When it comes to the impact on the future of higher education as a whole and how the pandemic consequences will continue to affect students moving forward, it is essential to address the financial difficulties. As examined below, students consider postponing their graduation and experience a general decrease in interest in their academic careers. The bigger picture implies a predicted reduction in student enrollment in universities, which puts higher education institutions under a financial strain (IAU Global Survey Report, 38). With tighter budgets, students might close certain rarer academic programs, which means fewer opportunities to choose their academic career path and fewer college placements. On the other side, students are directly affected by the restrictions applied to service and retail jobs, with many losing their primary sources of income (IAU Global Survey Report, 38). Therefore, many students are planning to take a gap year or abandon their education altogether due to not being able to afford it. The private accounts reveal the general atmosphere of hopelessness and confusion amongst the group with the growing level of insecurity in their futures.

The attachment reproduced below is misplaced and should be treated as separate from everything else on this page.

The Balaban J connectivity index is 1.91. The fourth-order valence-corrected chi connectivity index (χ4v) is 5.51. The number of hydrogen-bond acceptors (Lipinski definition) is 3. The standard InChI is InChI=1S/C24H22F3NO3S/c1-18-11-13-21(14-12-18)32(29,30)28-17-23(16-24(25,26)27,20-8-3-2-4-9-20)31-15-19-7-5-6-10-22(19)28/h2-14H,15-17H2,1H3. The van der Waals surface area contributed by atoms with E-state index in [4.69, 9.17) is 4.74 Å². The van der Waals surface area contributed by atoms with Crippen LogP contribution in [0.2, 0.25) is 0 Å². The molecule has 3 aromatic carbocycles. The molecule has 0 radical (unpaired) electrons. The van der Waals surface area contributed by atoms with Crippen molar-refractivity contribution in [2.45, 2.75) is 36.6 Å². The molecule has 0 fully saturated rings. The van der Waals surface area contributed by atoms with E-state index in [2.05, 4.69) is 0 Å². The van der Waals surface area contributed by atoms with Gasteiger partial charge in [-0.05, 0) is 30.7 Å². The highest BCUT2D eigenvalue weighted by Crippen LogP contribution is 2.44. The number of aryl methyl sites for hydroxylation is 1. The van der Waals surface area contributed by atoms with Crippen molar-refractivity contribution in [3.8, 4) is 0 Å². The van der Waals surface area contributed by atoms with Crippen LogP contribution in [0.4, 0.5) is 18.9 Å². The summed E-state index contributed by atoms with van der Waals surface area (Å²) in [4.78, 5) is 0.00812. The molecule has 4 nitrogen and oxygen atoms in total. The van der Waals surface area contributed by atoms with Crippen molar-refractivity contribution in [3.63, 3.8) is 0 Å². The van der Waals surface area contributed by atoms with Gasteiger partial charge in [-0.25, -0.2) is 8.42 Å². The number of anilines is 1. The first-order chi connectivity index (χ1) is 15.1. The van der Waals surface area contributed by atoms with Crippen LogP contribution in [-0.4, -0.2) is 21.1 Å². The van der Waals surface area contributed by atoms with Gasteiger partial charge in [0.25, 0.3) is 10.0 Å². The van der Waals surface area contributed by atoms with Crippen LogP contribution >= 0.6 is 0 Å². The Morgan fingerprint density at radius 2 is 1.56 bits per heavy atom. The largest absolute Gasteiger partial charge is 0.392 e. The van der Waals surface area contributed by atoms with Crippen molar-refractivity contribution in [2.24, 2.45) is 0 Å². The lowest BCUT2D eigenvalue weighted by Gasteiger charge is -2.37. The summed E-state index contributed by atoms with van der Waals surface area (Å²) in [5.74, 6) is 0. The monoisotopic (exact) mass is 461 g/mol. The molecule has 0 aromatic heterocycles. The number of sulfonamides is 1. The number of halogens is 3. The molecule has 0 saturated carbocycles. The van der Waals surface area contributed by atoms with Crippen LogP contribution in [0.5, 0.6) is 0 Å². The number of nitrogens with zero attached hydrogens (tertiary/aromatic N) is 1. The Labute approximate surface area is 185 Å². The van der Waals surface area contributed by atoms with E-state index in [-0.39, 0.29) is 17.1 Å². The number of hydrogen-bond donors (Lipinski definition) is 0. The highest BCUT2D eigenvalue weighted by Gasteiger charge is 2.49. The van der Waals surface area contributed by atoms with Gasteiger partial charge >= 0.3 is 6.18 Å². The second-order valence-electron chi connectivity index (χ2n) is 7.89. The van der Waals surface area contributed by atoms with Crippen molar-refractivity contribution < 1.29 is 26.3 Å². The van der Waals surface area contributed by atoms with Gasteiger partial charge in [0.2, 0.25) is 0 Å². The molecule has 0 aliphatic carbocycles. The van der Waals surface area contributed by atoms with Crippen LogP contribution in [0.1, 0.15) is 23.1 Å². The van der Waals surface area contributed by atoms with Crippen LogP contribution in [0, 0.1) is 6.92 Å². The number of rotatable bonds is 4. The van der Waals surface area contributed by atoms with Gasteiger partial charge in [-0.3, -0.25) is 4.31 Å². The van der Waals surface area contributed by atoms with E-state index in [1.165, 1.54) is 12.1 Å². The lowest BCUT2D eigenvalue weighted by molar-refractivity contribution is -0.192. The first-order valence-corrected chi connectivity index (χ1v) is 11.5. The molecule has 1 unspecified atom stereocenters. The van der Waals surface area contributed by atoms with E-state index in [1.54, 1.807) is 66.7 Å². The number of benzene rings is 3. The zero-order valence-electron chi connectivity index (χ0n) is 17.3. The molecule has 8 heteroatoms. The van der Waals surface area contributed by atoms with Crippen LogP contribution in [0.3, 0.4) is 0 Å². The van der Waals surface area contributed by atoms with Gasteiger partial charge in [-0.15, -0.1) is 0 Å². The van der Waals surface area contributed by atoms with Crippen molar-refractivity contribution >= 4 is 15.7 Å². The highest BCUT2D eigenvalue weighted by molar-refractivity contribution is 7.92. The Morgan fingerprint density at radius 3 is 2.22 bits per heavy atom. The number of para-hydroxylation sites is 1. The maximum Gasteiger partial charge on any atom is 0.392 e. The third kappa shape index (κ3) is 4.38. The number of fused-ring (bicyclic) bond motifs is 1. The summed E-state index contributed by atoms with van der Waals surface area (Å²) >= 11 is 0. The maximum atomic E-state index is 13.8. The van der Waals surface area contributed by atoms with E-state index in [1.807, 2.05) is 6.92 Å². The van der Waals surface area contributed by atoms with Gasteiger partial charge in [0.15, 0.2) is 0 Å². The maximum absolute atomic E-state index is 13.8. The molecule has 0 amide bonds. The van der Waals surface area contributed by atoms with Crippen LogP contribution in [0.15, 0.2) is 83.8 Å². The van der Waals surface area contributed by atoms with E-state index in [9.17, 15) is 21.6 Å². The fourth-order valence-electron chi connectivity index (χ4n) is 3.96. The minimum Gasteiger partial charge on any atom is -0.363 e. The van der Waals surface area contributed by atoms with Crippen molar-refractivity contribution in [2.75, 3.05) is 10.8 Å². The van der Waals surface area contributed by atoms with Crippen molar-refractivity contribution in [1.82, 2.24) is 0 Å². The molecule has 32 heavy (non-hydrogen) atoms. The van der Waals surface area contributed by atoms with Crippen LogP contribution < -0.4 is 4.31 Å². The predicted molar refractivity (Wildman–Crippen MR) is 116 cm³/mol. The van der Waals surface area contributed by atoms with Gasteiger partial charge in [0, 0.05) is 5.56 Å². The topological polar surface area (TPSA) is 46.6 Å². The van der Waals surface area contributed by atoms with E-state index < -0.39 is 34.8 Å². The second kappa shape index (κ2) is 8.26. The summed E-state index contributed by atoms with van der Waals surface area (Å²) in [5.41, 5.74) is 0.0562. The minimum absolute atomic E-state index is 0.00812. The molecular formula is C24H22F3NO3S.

In conclusion, the impact of the COVID-19 pandemic on the student body in the United States and UMass Boston by extension has been negative, and significantly so. The social researchers record lower interest in academics and the general sense of purposeless, fueled by progressing mental health issues and financial difficulties on both students and colleges. It is now more evident than ever that the educational system is less prepared for the total digitalization that some previously believed. Yet, new resources have been utilized throughout the pandemic to provide students with additional support they so desperately need. It is always advisable to extract the positives out of the otherwise negative situation, and the steps towards greater accessibility should remain when the virus is finally defeated. Although students and universities have a rocky and challenging part ahead of them, the insights and digital innovations applied during the pandemic period will inform and facilitate future development. To continue their education in their beloved college, the UMass Boston mental students deserve greater support systems on academic, financial, and psychological levels.
Adedoyin, Olasile Babatunde, and Emrah Soykan. “Covid-19 Pandemic And Online Learning: The Challenges And Opportunities”. Interactive Learning Environments, 2020, pp. 1-13. Informa UK Limited. Web.
Aucejo, Esteban M. et al. “The Impact Of COVID-19 On Student Experiences And Expectations: Evidence From A Survey”. Journal Of Public Economics, vol. 191, 2020, pp. 104-271. Elsevier BV. Web.
International Association of Universities. The Impact Of Covid-19 On Higher Education Around The World. 2020, p. 38. Web.
Ougrin, Dennis. “Debate: Emergency Mental Health Presentations Of Young People During The COVID‐19 Lockdown”. Child And Adolescent Mental Health, vol 25, no. 3, 2020, pp. 171-172. Wiley. Web.